• Whitespacetextsummarise is the same as textsummarise but will leave a space between the text instead of a comma. This function should only be used in the table text calculation field type.

Note that Nthmax, Nthmin, Index and all of their variations do not operate as aggregate functions for table calculations. See the aggregate reference list for a full list of aggregate functions.

EXAMPLE: TRAINING SESSION TABLE CALCULATIONS

 

The fields called Total Session Load, Maximum Intensity and Total Sets below the table in the example screenshot above are table calculations. The first one is adding up entries in the Load column and the last one is adding up the Sets column. Note that these table calculations are not part of the table.

EXAMPLE: WRITING TABLE CALCULATION FORMULAS

The first example given of table calculations uses simple calculations that combine an aggregate function and a field name reference. However, table calculations are not limited to being this simple. It is possible to create more complex table calculations like adding all Reps that were done at over 70% of Body Mass by selecting Sumifpositive as the aggregate type and writing the calculation’s formula as follows:

If(Weight > (0.7 * Body Mass), Reps, -1)

In this example Body Mass is a field outside the table and the formula will return either the Reps for that row or -1 depending on the condition being met or not. Then, because we are only adding up the positive values, the rows where the condition was not met will be ignored.

A useful trick for any builder is the use of the Row function. This function simply returns the number of the row but by targeting specific rows it opens up a great range of possibilities. For example, using the table calculation field with the Sumifpositive aggregate and writing the following formula would allow the builder to discard the Load values in the first two rows and sum all other positive values for Load.

If(Row() > 2, Load, -1)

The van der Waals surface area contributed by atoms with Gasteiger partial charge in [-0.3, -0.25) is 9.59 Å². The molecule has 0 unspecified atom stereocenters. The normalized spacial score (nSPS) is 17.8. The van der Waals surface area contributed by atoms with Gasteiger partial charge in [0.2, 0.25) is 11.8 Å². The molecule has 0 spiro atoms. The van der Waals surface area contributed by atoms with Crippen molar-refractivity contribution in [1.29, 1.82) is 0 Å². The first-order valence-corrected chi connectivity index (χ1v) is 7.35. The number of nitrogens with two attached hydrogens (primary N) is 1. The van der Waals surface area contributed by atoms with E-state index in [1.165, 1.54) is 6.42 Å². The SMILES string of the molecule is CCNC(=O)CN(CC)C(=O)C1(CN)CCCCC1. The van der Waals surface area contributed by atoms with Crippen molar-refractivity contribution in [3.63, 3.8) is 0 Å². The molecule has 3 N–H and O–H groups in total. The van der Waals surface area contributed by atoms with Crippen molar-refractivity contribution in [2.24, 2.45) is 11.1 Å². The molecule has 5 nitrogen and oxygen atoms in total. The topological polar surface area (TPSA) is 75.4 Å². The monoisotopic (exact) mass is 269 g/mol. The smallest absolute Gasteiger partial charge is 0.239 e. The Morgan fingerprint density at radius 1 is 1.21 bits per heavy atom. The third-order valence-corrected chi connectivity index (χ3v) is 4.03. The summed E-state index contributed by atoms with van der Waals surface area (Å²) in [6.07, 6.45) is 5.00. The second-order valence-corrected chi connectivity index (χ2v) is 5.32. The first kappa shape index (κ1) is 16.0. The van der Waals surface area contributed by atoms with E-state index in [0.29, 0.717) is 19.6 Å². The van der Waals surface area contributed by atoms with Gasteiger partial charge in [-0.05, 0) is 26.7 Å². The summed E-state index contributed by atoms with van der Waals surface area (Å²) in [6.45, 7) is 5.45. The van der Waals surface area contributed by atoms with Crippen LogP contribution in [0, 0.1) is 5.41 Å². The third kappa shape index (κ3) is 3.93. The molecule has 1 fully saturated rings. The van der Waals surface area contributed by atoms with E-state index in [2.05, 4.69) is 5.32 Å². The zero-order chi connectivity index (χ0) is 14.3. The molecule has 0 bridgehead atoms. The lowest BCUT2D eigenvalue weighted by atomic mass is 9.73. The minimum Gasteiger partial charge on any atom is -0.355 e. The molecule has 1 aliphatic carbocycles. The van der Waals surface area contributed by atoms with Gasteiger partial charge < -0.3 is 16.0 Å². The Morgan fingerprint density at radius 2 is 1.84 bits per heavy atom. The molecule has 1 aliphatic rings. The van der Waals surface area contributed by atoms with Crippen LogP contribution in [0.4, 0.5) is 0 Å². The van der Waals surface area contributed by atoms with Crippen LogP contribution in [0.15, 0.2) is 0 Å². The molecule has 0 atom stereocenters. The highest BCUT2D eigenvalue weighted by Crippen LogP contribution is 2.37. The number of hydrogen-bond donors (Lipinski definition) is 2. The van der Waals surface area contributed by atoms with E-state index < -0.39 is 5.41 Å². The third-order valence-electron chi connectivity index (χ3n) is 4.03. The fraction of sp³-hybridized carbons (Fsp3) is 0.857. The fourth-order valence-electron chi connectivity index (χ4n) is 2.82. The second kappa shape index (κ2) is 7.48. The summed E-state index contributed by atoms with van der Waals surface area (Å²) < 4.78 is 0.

The most common table text calculation function is Textsummarise, which allows the builder to extract all the text in a column. With this function all exercises performed in the first example could be extracted as a text string. This would avoid having multiple rows for the same record appear in reports.

Table option calculations are usually used to extract the latest status of something. For example, a physio treatment record would usually have a table to record each individual treatment for a particular injury. After every visit the physio has to update the status of the injury, which is normally an option question. Let’s assume that the options are simply Open or Closed. A table option calculation could be created by setting the aggregate type as Lastenteredvalue and entering the field name into the calculation text box:

Injury Status

It is necessary, as with option calculations, to set the options of the table option calculation exactly the same as the options of the question being referenced (Injury Status). When properly built this calculation would result in the current injury status.

EXAMPLE: AGGREGATE FUNCTIONS

In this example, the table field called Best 40m will be calculated using the Minifpositive aggregate function to return the fastest 40m sprint time from a table that records multiple sprints. Note that the aggregation function options available are different depending on the type of table calculation you are using.

 

 

 

 

 

 

HOW TO: BUILD A TABLE CALCULATION
  1. Log into the builder interface
  2. Select the event pages module
  3. Create an event form:
    • Add the questions you wish to use, choosing the Table entry mode option
  4. Select the type of table calculation needed on the Add Question tab and add this field, ensuring the calculation is not part of the table
    • Select an appropriate aggregate function for the calculation from the drop-down
    • Write the calculation formula you wish to use in the Calculation tab
  5. Click the Preview button and test whether the calculation is working as expected
  6. Exit preview mode and either:
    • Continue working on the form
    • Save the form